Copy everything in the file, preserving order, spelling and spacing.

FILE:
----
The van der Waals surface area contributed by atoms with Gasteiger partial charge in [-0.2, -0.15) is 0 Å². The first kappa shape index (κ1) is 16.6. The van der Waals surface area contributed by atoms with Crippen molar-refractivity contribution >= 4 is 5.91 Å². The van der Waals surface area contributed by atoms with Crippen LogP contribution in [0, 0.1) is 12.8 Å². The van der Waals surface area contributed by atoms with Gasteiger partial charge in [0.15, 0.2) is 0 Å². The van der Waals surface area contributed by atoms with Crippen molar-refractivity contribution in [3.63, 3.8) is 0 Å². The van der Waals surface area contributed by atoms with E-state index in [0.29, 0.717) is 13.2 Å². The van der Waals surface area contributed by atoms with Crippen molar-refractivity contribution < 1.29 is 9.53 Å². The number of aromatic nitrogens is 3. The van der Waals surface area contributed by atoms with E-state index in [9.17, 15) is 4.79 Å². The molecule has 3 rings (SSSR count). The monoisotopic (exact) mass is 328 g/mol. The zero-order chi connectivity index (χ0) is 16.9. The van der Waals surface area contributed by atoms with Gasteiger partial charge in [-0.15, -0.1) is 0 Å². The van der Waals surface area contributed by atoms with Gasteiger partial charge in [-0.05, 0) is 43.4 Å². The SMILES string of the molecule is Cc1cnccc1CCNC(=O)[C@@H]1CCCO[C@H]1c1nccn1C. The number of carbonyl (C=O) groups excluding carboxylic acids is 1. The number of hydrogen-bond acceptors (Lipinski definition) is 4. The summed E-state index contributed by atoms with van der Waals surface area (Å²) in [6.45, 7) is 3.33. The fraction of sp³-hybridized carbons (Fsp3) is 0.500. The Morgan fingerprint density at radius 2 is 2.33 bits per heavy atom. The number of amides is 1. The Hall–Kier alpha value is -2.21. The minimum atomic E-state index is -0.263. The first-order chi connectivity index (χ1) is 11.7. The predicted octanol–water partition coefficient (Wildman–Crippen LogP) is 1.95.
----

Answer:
The van der Waals surface area contributed by atoms with Gasteiger partial charge in [-0.2, -0.15) is 0 Å². The first kappa shape index (κ1) is 16.6. The van der Waals surface area contributed by atoms with Crippen molar-refractivity contribution >= 4 is 5.91 Å². The van der Waals surface area contributed by atoms with Crippen LogP contribution in [0, 0.1) is 12.8 Å². The van der Waals surface area contributed by atoms with Gasteiger partial charge in [0.15, 0.2) is 0 Å². The van der Waals surface area contributed by atoms with Crippen molar-refractivity contribution in [3.63, 3.8) is 0 Å². The van der Waals surface area contributed by atoms with E-state index in [0.29, 0.717) is 13.2 Å². The van der Waals surface area contributed by atoms with Crippen molar-refractivity contribution < 1.29 is 9.53 Å². The number of aromatic nitrogens is 3. The van der Waals surface area contributed by atoms with E-state index in [9.17, 15) is 4.79 Å². The molecule has 3 rings (SSSR count). The monoisotopic (exact) mass is 328 g/mol. The zero-order chi connectivity index (χ0) is 16.9. The van der Waals surface area contributed by atoms with Gasteiger partial charge in [-0.15, -0.1) is 0 Å². The van der Waals surface area contributed by atoms with Gasteiger partial charge in [-0.05, 0) is 43.4 Å². The SMILES string of the molecule is Cc1cnccc1CCNC(=O)[C@@H]1CCCO[C@H]1c1nccn1C. The number of carbonyl (C=O) groups excluding carboxylic acids is 1. The number of hydrogen-bond acceptors (Lipinski definition) is 4. The summed E-state index contributed by atoms with van der Waals surface area (Å²) in [6.45, 7) is 3.33. The fraction of sp³-hybridized carbons (Fsp3) is 0.500. The Morgan fingerprint density at radius 2 is 2.33 bits per heavy atom. The number of amides is 1. The Hall–Kier alpha value is -2.21. The minimum atomic E-state index is -0.263. The first-order chi connectivity index (χ1) is 11.7. The predicted octanol–water partition coefficient (Wildman–Crippen LogP) is 1.95.